Active v. Passive: What Really Matters to Investors

For several decades investors have debated the merits of “active” versus “passive” investment approaches, and there are many well-documented arguments for each. In this Viewpoint, we discuss the nature of these labels, the drawbacks to active management, and what we believe to be the best approach for investors.

What’s in a Word?

Most would conclude that a word like “active,” with synonyms such as “engaging, energetic, dynamic,” would be preferable to “passive” with synonyms such as “submissive, unassertive, docile.” The assumption is when we are active we are doing something, hopefully productive, but when we are passive, we are not involved in any activity, and therefore not productive.

In terms of investing, active managers rely on research and personal judgment to determine what securities to buy, hold, and sell. This approach is based on the conventional wisdom that by identifying mispriced securities, investors can outperform the overall market or index. Passive managers, on the other hand, minimize cost by holding a basket of stocks in proportion to their weights in a predetermined index. Passive, or index, investors do not attempt to trade around their beliefs on mispriced securities, but rather rely on the belief that disciplined ownership of a broad basket of stocks will prove the most profitable long-term strategy.

Thus, in the context of investing, these definitions can be somewhat misleading, as “passive” does not necessarily denote being submissive or lacking involvement. Rather, passive investors actively decide to forgo stock picking and market timing in favor of reliably capturing market returns, while minimizing expense and taxes. Evidence supports the belief of these investors that they will outperform most active managers due to the inherent drawbacks of an active approach.

Drawbacks of Active Management

What are these drawbacks? Specifically, we recognize the following:

  1. Most active managers underperform their stated benchmarks
  2. We cannot rely on past performance to identify outperforming managers beforehand
  3. To gain any advantage with active management (if even possible) requires extraordinary patience

Most Active Managers Underperform

Collectively, all investors compose the market and therefore the “average” manager will generate a return equal to the market return before fees and expenses. Assuming fees and expenses are 1% (they are often higher than this), an active manager must outperform the market return by a full 1% simply to match the market return net of fees.

An additional consideration is the theory that markets are efficient and stock prices reflect all relevant information. If this is true, then active managers are unable to truly identify mispriced securities and any outperformance is likely the result of luck rather than skill. This logic would also hold true for underperforming managers, indicating they did not lack skill, but were unlucky.

Although academic arguments are interesting, what do the results indicate? Standard & Poor’s reviewed the performance of actively managed mutual funds versus their respective S&P Dow Jones Indices benchmarks. The results demonstrated that most active managers underperformed their respective benchmarks.

Percentage of U.S. Equity Funds Outperformed by S&P Benchmarks

Ten years ended December 31, 2014

Percentage of U.S. Equity Funds Outperformed by S&P Benchmarks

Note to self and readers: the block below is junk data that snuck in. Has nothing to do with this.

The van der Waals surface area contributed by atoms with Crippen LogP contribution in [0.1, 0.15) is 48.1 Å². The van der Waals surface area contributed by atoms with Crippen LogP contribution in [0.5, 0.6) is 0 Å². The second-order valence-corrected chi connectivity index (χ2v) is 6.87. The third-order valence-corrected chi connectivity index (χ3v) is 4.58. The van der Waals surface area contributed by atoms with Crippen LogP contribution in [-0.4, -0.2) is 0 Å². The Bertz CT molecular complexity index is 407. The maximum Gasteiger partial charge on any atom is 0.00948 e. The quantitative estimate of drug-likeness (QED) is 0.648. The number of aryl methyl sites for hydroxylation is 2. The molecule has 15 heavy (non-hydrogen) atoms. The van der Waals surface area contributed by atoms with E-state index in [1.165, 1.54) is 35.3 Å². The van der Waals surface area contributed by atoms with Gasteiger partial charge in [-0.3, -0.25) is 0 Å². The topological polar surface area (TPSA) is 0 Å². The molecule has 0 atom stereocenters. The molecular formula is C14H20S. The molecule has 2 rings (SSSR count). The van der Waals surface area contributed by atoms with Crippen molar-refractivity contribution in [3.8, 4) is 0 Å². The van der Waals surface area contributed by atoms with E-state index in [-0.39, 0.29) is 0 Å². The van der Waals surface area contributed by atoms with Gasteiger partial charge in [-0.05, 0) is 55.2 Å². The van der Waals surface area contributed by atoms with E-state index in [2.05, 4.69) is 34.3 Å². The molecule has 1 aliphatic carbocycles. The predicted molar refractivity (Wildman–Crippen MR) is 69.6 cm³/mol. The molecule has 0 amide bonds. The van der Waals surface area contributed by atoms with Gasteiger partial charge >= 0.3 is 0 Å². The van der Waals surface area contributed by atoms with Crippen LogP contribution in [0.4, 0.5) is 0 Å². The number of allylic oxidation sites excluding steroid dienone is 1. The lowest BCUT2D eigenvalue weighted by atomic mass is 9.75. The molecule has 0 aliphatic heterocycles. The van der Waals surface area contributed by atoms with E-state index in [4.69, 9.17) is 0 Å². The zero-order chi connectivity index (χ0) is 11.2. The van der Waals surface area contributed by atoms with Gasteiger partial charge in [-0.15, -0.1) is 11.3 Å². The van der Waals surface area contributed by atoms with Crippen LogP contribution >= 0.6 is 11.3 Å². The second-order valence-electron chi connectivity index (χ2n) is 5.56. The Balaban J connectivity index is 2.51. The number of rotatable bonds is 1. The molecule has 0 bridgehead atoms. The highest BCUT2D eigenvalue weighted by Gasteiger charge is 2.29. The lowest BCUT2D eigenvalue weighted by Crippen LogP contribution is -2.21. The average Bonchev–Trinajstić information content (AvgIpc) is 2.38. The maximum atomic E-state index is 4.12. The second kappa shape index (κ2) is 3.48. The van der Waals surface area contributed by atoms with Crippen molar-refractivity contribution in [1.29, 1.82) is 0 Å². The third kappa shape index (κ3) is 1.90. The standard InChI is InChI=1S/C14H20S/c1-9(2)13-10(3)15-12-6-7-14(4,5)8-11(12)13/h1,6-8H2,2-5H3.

Source: S&P Dow Jones Indices LLC, CRSP.

Identifying Outperformers Beforehand

In selecting managers, many review past performance, believing managers with superior track records will produce superior returns in the future. The problem with relying on past performance is most managers do not have a long enough track record to distinguish whether their returns were the result of skill or luck. Statistical analysis often requires decades of performance data to determine whether a manager is truly skillful or unskillful. Furthermore, studies have demonstrated that performance is not persistent. Vanguard recently conducted a study analyzing the persistency of actively managed U.S. equity mutual funds and found no correlation between the past five year performance and the subsequent five year performance.

Patience

Investors who select active managers must be willing to be unusually patient to have any chance of long-term success. Most investors are unwilling to tolerate extended periods (3-5 years) of underperformance, often changing strategies at the most inopportune time (when their performance is at its worst). Statistical analysis shows that even the best managers will underperform in over 30% of 5-year periods.

Conclusion

Regardless of labels, by focusing on portfolio construction and disciplined rebalancing to diversify and mitigate risk, there is a higher probability that investors can attain their investment objectives, especially over the long-term. Investment theory, academic studies, and real world results demonstrate that active stock managers have difficulty outperforming their benchmarks. Therefore, we invest in index funds and other low cost strategies that consistently and efficiently capture desired market factors. Combining this approach with a dedicated team that understands each client’s complete financial picture is far from passive.

Click here to download additional insights from Chris Meyer on the drawbacks of active management.

Truepoint Wealth Counsel is a fee-only Registered Investment Adviser. Registration as an adviser does not connote a specific level of skill or training. More detail, including forms ADV Part 2A & 2B filed with the SEC, can be found at TruepointWealth.com. Neither the information, nor any opinion expressed, is to be construed as personalized investment, tax or legal advice. The accuracy and completeness of information presented from third-party sources cannot be guaranteed.

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